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mercantilism

[mur-kuh n-ti-liz-uh m, -tee-, -tahy-] /ˈmɜr kən tɪˌlɪz əm, -ti-, -taɪ-/
noun
1.
mercantile practices or spirit; commercialism.
Origin
1870-1875
1870-75; < French mercantilisme. See mercantile, -ism
Related forms
mercantilist, noun, adjective
mercantilistic, adjective
Dictionary.com Unabridged
Based on the Random House Dictionary, © Random House, Inc. 2014.
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Examples for mercantilist
  • Instead, it follows a mercantilist policy, keeping its trade surplus artificially high.
  • Zero-sum thinking can take over, leading to mercantilist and protectionist policies.
  • Non-currency related mercantilist protectionist practices appear to have been stepped up to offset the dollar decline.
British Dictionary definitions for mercantilist

mercantilism

/ˈmɜːkəntɪˌlɪzəm/
noun
1.
(economics) Also called mercantile system. a theory prevalent in Europe during the 17th and 18th centuries asserting that the wealth of a nation depends on its possession of precious metals and therefore that the government of a nation must maximize the foreign trade surplus, and foster national commercial interests, a merchant marine, the establishment of colonies, etc
2.
a rare word for commercialism (sense 1)
Derived Forms
mercantilist, noun, adjective
Collins English Dictionary - Complete & Unabridged 2012 Digital Edition
© William Collins Sons & Co. Ltd. 1979, 1986 © HarperCollins
Publishers 1998, 2000, 2003, 2005, 2006, 2007, 2009, 2012
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Word Origin and History for mercantilist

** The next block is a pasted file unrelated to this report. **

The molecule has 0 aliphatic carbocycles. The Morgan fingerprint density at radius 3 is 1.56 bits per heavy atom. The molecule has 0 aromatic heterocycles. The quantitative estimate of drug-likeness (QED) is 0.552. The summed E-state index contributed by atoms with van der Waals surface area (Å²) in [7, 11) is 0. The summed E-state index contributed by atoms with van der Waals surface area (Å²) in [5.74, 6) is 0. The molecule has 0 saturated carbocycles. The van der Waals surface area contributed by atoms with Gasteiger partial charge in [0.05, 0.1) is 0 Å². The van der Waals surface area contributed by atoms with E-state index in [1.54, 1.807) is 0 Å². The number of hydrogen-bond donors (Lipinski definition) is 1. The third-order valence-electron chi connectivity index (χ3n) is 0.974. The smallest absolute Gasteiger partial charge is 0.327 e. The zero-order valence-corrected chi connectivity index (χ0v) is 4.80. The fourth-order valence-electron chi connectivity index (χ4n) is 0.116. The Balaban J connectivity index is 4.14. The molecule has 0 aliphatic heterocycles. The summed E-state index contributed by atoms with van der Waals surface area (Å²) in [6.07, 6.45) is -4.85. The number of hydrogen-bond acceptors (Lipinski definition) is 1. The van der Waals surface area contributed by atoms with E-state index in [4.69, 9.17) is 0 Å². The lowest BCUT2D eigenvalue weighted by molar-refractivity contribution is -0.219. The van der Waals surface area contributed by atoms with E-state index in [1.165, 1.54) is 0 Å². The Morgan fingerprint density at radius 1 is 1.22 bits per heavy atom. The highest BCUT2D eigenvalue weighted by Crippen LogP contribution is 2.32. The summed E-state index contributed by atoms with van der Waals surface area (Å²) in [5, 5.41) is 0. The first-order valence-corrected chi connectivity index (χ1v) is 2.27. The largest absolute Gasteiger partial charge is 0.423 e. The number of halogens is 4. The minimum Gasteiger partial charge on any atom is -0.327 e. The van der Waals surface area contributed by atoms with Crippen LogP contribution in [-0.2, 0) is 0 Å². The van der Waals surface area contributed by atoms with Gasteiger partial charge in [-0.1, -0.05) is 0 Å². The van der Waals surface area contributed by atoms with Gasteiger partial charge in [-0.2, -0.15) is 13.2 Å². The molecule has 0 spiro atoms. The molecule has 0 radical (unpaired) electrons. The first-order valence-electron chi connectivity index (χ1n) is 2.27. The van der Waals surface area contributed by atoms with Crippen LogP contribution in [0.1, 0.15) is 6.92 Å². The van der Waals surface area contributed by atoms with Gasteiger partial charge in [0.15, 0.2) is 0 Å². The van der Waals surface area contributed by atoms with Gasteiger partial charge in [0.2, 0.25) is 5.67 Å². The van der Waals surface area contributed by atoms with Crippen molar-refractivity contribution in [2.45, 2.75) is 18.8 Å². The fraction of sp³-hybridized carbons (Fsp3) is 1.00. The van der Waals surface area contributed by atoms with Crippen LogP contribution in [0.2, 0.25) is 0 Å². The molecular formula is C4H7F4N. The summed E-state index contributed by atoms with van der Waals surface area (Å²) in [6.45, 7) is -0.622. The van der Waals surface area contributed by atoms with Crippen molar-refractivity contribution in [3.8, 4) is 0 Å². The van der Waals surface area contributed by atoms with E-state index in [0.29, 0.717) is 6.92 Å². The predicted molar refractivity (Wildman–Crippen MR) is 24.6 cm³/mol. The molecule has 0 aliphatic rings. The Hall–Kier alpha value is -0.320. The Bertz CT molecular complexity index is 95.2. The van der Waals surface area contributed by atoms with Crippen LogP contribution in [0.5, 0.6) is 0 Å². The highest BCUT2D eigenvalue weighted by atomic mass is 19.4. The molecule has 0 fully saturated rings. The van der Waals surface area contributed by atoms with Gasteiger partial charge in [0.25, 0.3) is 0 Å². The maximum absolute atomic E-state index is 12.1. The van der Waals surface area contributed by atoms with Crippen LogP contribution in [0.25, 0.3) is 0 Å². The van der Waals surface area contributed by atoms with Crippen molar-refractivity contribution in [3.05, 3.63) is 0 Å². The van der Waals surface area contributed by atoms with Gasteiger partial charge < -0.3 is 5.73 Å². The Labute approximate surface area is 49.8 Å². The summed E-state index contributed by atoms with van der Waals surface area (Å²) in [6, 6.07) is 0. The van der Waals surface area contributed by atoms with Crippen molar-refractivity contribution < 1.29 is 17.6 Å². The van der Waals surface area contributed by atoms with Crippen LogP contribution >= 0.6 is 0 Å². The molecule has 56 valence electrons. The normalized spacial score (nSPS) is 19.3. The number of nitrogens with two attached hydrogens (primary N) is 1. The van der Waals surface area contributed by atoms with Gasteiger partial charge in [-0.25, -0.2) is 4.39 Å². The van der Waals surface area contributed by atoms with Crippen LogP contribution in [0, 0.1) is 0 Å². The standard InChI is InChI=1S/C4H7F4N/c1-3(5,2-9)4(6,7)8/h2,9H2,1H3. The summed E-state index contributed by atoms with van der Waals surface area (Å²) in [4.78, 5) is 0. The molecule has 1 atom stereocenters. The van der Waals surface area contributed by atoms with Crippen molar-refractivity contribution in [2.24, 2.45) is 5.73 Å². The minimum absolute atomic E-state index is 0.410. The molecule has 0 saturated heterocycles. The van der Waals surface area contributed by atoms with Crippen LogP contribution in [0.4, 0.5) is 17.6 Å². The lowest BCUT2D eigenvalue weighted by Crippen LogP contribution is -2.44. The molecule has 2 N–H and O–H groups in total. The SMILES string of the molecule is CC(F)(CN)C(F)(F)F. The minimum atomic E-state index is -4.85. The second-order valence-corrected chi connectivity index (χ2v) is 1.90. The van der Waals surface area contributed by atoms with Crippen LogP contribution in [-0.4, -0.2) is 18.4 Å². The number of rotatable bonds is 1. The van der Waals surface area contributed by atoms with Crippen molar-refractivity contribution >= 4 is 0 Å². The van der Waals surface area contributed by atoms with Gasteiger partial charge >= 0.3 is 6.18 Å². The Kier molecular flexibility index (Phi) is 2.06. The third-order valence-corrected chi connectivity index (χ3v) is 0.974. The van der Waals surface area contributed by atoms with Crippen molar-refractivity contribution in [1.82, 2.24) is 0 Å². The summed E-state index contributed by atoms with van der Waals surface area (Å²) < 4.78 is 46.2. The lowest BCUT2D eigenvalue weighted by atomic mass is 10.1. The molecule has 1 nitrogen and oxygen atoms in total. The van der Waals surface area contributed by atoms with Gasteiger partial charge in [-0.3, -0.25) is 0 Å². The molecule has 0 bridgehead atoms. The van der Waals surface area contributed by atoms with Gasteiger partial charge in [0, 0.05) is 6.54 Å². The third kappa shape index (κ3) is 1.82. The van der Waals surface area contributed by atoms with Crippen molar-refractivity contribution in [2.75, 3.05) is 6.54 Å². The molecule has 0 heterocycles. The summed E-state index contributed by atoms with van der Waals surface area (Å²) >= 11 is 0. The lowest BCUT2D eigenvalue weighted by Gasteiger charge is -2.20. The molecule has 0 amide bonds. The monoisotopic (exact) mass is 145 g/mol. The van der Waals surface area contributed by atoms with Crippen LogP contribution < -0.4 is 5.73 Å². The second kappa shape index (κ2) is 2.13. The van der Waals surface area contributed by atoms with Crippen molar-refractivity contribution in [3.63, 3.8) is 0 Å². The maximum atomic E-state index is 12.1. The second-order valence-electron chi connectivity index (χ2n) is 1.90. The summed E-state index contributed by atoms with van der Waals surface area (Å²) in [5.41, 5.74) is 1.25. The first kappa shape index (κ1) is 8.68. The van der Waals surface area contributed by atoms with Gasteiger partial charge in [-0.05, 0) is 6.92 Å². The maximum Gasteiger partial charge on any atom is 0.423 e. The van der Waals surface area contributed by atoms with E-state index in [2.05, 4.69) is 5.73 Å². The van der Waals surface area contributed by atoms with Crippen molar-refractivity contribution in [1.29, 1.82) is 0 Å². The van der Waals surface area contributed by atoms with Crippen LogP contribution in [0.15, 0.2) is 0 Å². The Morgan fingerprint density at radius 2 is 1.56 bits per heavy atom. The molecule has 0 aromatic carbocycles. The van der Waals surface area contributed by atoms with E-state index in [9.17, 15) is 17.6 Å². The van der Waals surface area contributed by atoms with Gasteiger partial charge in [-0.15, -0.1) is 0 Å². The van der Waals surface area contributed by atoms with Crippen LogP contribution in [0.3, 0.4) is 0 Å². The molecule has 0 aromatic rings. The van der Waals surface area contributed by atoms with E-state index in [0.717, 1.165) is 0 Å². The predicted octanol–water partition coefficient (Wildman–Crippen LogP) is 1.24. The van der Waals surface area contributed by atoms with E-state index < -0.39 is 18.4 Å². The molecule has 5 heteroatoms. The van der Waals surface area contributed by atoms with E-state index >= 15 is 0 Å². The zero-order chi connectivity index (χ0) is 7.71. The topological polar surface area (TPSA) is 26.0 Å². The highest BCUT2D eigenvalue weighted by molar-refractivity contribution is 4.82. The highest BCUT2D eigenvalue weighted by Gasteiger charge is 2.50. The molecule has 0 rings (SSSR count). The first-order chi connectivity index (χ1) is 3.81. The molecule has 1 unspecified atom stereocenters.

mercantilism
1873, from mercantile + -ism.
Online Etymology Dictionary, © 2010 Douglas Harper
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mercantilist in Culture
mercantilism [(mur-kuhn-tee-liz-uhm, mur-kuhn-ti-liz-uhm, mur-kuhn-teye-liz-uhm)]

An economic doctrine that flourished in Europe from the sixteenth to the eighteenth centuries. Mercantilists held that a nation's wealth consisted primarily in the amount of gold and silver in its treasury. Accordingly, mercantilist governments imposed extensive restrictions on their economies to ensure a surplus of exports over imports. In the eighteenth century, mercantilism was challenged by the doctrine of laissez-faire. (See also Adam Smith.)

Note: The European quest for colonial holdings in Asia, Africa, and North and South America was partially a product of mercantile economics.
The American Heritage® New Dictionary of Cultural Literacy, Third Edition
Copyright © 2005 by Houghton Mifflin Company.
Published by Houghton Mifflin Company. All rights reserved.
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Difficulty index for mercantilism

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Word Value for mercantilist

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